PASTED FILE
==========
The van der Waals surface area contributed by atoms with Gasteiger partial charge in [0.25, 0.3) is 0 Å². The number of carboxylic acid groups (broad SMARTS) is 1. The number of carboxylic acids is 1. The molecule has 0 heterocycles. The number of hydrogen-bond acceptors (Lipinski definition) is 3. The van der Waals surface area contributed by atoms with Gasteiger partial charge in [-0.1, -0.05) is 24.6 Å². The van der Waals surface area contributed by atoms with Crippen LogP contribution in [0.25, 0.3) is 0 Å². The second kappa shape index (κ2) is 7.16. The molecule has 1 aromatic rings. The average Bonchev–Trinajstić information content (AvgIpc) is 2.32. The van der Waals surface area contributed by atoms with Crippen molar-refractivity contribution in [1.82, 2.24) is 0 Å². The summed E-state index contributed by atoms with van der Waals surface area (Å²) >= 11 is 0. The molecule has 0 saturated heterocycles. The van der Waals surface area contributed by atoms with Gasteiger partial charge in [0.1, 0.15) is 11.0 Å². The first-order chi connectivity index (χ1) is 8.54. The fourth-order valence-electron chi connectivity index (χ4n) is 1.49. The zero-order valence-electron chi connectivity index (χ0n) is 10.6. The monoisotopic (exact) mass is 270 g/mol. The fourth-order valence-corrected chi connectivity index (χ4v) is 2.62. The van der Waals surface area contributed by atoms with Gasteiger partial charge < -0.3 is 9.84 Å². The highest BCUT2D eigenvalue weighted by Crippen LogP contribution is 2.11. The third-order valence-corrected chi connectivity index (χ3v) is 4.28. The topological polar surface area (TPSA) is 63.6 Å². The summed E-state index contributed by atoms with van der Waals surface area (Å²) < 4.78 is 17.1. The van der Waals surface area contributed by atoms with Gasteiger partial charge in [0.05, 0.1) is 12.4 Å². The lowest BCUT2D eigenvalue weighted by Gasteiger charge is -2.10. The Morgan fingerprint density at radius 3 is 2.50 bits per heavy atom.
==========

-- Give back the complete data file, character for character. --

The van der Waals surface area contributed by atoms with Gasteiger partial charge in [0.25, 0.3) is 0 Å². The number of carboxylic acid groups (broad SMARTS) is 1. The number of carboxylic acids is 1. The molecule has 0 heterocycles. The number of hydrogen-bond acceptors (Lipinski definition) is 3. The van der Waals surface area contributed by atoms with Gasteiger partial charge in [-0.1, -0.05) is 24.6 Å². The van der Waals surface area contributed by atoms with Crippen LogP contribution in [0.25, 0.3) is 0 Å². The second kappa shape index (κ2) is 7.16. The molecule has 1 aromatic rings. The average Bonchev–Trinajstić information content (AvgIpc) is 2.32. The van der Waals surface area contributed by atoms with Crippen molar-refractivity contribution in [1.82, 2.24) is 0 Å². The summed E-state index contributed by atoms with van der Waals surface area (Å²) >= 11 is 0. The molecule has 0 saturated heterocycles. The van der Waals surface area contributed by atoms with Gasteiger partial charge in [0.1, 0.15) is 11.0 Å². The first-order chi connectivity index (χ1) is 8.54. The fourth-order valence-electron chi connectivity index (χ4n) is 1.49. The zero-order valence-electron chi connectivity index (χ0n) is 10.6. The monoisotopic (exact) mass is 270 g/mol. The fourth-order valence-corrected chi connectivity index (χ4v) is 2.62. The van der Waals surface area contributed by atoms with Gasteiger partial charge < -0.3 is 9.84 Å². The highest BCUT2D eigenvalue weighted by Crippen LogP contribution is 2.11. The third-order valence-corrected chi connectivity index (χ3v) is 4.28. The topological polar surface area (TPSA) is 63.6 Å². The summed E-state index contributed by atoms with van der Waals surface area (Å²) < 4.78 is 17.1. The van der Waals surface area contributed by atoms with Gasteiger partial charge in [0.05, 0.1) is 12.4 Å². The lowest BCUT2D eigenvalue weighted by Gasteiger charge is -2.10. The Morgan fingerprint density at radius 3 is 2.50 bits per heavy atom.